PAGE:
First, you must segment your market. Simply put, this requires deciding how you will divide your market. Some common strategies are: geographically, economically, profession, lifestyle and people you know vs. people you do not. For me, I started out by segmenting the market geographically, but that does not mean that is the right answer for everyone. Once you decide how you will segment your market you need to decide which segment you will target. In order to do this properly, you must know the size of each segment and the likely turnover in it. This will help you analyze the potential size of each segment. The segment you decided to target cannot be too big or too small. If it is too big your actions will have little effect and not gain momentum. If it is too small there might not be enough transactions to support your business. If you gained 100% market share of a segment that had two transactions a year, that would be a big problem. Finally, you must develop a plan of how to position yourself to your target segment. Ask yourself the following question: What unique value can I bring this segment that no one else can and how can I communicate that value to the segment? Perhaps you have grown up in that area your entire life and know it better than anyone else. Maybe your segment is a profession that you used to be a part of and so you are better positioned than others to know their needs and wants. These are just a few examples. When I started selling real estate in Arlington, VA I chose small geographic segment. I started with the condo building I had lived in for several years and then as I began to have success I expanded into the surrounding buildings and neighborhoods. Eventually, I expanded to six different metro stops and their surrounding neighborhoods. These metro stops were all along the Orange Line metro, so I chose to brand myself and later my team as the Orange Line Living Team. The famous quote from Ralph Waldo Emerson that says, “Build a better mousetrap and the world will beat a path to your door,” is a flat out lie. Just because you pick a segment and offer them the best value proposition possible, does not mean you will get any business. If no one knows about your value proposition, it will not matter. You must figure out how to communicate that value proposition to the segment. Most likely it will require using several marketing channels to break through. This can be the expensive and time-consuming part, which is why it is important to not make your target segment too big, especially when you are starting out. It is much easier to get a message through to 300 people than it is to 3,000. The same can be said about 3,000 people versus 30,000 people, and so on. So pick several different ways to get through to your target segment and stay consistent with your message. A few examples include:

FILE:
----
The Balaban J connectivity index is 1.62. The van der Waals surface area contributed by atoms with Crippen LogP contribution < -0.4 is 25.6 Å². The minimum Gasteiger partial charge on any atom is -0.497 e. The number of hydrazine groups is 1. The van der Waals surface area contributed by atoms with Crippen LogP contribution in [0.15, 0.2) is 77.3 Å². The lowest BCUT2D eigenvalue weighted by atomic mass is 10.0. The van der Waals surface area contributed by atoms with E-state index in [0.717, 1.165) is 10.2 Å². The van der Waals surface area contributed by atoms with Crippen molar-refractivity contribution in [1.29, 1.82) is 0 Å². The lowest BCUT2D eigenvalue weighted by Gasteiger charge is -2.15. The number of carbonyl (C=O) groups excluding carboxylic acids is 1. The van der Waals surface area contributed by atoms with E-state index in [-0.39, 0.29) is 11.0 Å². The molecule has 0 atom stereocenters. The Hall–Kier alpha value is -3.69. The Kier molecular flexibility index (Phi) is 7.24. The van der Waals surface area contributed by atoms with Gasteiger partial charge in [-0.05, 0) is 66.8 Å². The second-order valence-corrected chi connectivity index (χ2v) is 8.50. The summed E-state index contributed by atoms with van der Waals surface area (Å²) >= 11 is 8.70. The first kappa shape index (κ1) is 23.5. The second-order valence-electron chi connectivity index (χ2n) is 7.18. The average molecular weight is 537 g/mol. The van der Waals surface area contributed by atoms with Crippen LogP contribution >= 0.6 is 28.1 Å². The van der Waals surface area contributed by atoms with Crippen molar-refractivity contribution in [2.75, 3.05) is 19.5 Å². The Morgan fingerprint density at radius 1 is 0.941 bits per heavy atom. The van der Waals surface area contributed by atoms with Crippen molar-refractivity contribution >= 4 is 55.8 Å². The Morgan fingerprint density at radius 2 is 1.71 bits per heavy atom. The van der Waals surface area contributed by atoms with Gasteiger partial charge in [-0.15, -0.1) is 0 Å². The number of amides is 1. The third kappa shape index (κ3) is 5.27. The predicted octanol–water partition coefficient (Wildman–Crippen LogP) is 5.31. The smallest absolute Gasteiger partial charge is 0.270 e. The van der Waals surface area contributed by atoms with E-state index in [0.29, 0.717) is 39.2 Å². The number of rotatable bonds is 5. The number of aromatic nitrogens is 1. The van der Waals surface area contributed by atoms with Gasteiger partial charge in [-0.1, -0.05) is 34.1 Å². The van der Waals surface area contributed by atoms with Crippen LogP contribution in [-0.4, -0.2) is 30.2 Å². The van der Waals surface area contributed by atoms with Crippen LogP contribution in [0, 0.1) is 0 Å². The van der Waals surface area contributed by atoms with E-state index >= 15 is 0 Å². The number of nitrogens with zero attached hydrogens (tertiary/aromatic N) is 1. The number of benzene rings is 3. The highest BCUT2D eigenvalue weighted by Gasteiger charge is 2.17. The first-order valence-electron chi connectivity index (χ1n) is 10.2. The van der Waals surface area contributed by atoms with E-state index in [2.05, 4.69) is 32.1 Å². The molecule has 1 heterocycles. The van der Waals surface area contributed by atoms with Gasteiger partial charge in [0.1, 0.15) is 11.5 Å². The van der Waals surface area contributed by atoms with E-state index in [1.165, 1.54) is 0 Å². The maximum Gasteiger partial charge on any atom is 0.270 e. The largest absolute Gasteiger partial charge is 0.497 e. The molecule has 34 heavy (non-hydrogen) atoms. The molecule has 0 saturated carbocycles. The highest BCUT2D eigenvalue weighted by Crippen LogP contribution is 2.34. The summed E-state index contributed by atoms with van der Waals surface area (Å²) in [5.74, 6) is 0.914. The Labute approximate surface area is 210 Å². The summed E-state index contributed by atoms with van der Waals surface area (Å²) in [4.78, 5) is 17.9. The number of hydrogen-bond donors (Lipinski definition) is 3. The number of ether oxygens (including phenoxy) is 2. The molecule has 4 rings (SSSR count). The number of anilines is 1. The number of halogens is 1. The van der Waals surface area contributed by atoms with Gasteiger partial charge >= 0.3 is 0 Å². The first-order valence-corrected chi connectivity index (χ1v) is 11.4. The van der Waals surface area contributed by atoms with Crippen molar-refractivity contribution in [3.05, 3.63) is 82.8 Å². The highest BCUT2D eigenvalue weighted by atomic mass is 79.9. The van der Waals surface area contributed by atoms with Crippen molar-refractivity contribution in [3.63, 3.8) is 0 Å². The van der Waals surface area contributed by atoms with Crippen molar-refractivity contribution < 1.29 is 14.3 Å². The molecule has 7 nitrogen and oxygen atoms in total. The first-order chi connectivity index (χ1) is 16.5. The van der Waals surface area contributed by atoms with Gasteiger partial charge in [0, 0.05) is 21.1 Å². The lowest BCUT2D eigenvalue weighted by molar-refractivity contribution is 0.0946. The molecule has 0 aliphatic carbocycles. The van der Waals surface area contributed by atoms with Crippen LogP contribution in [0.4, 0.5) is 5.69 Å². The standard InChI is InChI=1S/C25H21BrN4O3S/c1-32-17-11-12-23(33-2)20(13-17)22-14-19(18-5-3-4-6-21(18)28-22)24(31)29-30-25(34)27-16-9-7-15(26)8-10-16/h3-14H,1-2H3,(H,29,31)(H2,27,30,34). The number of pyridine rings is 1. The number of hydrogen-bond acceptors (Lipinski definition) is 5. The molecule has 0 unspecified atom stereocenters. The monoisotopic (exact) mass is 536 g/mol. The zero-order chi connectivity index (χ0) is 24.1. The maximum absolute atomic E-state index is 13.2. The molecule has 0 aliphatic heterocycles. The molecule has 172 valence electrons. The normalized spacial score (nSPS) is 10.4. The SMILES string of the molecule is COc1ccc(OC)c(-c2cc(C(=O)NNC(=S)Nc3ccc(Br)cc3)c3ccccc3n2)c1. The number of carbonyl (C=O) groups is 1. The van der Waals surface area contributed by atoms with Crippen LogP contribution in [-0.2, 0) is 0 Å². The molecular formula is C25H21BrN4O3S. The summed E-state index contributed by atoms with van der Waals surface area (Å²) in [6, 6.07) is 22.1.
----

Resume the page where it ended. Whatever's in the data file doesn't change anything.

- Direct mail